There’s no doubt the Affordable Care Act will redistribute wealth in America. People at the top of the income ladder will pay more; people at the bottom will benefit. But how, exactly, will that work?
A new study finds that Obamacare’s redistribution will be stunningly lopsided. Scholars at the liberal Brookings Institution have discovered that Obamacare will increase the income of Americans in the lowest 20 percent of the income scale, and especially in the lowest 10 percent. But all other income groups — even people who make very modest incomes in the $25,000 to $30,000 range, as well as all income brackets above that — will experience a decline in income because of Obamacare.
In other words, Obamacare is going to cost some of the very people it was designed to help.
Brookings scholars Henry Aaron and Gary Burtless sought to determine the law’s impact on income in 2016, when almost all of Obamacare will be in effect. To do so, they adopted a broad definition of income — not just a person’s wages, but also pension income, employer health coverage, government cash transfers, food stamps, other benefits, and now, subsidies from Obamacare.
They found quite an impact. “The ACA may do more to change the income distribution than any other recently enacted law,” Aaron and Burtless wrote. Obamacare provides billions in subsidies to those who qualify, expands Medicaid benefits, cuts Medicare, fines those who don’t purchase government-approved coverage and levies new taxes — all of which will change how much income millions of Americans bring in each year.
Aaron and Burtless’ first finding is no surprise: Obamacare will mean more for the lowest-income Americans. It will increase income by 9.2 percent for the lowest bracket -- households making below about $21,000 a year — for those in their working years, age 25 to 64.
Then the surprise. Obamacare will reduce, by an estimated 0.9 percent, the incomes of working-age Americans in the next-lowest income bracket, households making between about $21,000 and $40,000 a year. And in the next income group, households making between about $40,000 and $65,000 a year — Obamacare will reduce their income, too, also by 0.9 percent.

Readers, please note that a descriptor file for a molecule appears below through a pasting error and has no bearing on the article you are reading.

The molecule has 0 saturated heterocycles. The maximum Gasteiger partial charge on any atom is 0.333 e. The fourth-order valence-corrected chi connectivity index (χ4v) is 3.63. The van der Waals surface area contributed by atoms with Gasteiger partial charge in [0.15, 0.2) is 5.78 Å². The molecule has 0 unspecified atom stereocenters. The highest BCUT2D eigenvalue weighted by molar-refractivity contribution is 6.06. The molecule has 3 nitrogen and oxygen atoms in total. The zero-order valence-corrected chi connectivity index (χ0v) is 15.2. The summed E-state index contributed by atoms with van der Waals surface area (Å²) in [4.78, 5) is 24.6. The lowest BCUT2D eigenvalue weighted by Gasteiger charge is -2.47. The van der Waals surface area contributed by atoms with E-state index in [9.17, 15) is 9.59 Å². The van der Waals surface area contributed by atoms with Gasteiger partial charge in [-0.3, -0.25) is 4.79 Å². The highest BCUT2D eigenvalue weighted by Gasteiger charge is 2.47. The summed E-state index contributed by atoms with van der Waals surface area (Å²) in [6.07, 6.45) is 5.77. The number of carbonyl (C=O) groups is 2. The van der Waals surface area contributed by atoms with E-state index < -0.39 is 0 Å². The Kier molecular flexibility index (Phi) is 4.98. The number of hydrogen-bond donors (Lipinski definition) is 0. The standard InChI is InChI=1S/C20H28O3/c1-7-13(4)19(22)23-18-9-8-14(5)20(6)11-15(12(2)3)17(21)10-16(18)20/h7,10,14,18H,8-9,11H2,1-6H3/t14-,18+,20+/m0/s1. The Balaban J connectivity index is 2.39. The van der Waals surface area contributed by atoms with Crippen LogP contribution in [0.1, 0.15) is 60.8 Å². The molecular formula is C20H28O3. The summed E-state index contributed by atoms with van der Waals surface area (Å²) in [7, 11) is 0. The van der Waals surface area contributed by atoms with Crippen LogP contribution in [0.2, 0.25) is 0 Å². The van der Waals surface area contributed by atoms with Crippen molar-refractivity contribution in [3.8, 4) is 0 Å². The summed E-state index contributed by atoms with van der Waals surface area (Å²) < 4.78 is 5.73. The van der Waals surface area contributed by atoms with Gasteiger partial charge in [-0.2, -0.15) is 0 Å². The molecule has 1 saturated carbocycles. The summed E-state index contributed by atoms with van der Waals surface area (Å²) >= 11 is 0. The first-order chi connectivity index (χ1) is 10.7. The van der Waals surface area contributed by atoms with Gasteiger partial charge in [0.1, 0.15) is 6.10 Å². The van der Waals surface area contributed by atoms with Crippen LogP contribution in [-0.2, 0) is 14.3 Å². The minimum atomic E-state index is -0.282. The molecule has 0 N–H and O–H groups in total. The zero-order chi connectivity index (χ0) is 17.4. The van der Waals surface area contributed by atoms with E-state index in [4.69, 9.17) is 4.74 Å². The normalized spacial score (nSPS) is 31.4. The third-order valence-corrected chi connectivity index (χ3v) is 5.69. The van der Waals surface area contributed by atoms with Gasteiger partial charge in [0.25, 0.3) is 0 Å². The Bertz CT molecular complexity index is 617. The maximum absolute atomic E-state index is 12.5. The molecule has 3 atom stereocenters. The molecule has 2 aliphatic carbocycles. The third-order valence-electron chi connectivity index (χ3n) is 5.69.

Less surprisingly, Aaron and Burtless found that Obamacare will also reduce the incomes of Americans in higher brackets. For working-age households bringing in between about $65,000 and about $104,000 a year, Obamacare will reduce income by another 0.9 percent. And for those in the highest bracket, households above $104,000, the decrease will be 0.5 percent.
Why? There could be a number of factors, but the authors suggest that because the Affordable Care Act will make health care more expensive, a significant number of people who receive health coverage through their job will be affected. “Incomes fall ... primarily because the expansion in employer-sponsored insurance is predicted to cause a modest drop in money wages as employers devote a larger share of their compensation payments to health benefits,” the researchers wrote.
Aaron and Burtless also found that Americans age 65 and older will see their incomes drop, and by bigger margins. Those at the bottom of the household income scale — same boundaries as above — will see a drop of 1.3 percent, and those in the next lowest group will see a decrease of 1.7 percent. Since most Americans in that age group are on Medicare, it seems likely the income decreases are caused mostly by Obamacare’s cuts in the rate of growth of Medicare spending.
In an interview, Burtless stressed that most people above the lowest bracket will not see their income affected by Obamacare. But in a Jan. 27 Brookings panel discussion, Aaron noted that Obamacare’s costs have to be borne somewhere.
“Some very large benefits will accrue to the millions of people who will become newly eligible for Medicaid and refundable tax credits (under Obamacare),” Aaron said. “But the president and Congress went to great lengths to prevent the ACA from adding to the federal budget deficit. Someone has to pay for those benefits.”
That someone, it turns out, is a very large group of Americans who aren’t rich, and who didn’t expect to be falling behind because of Obamacare.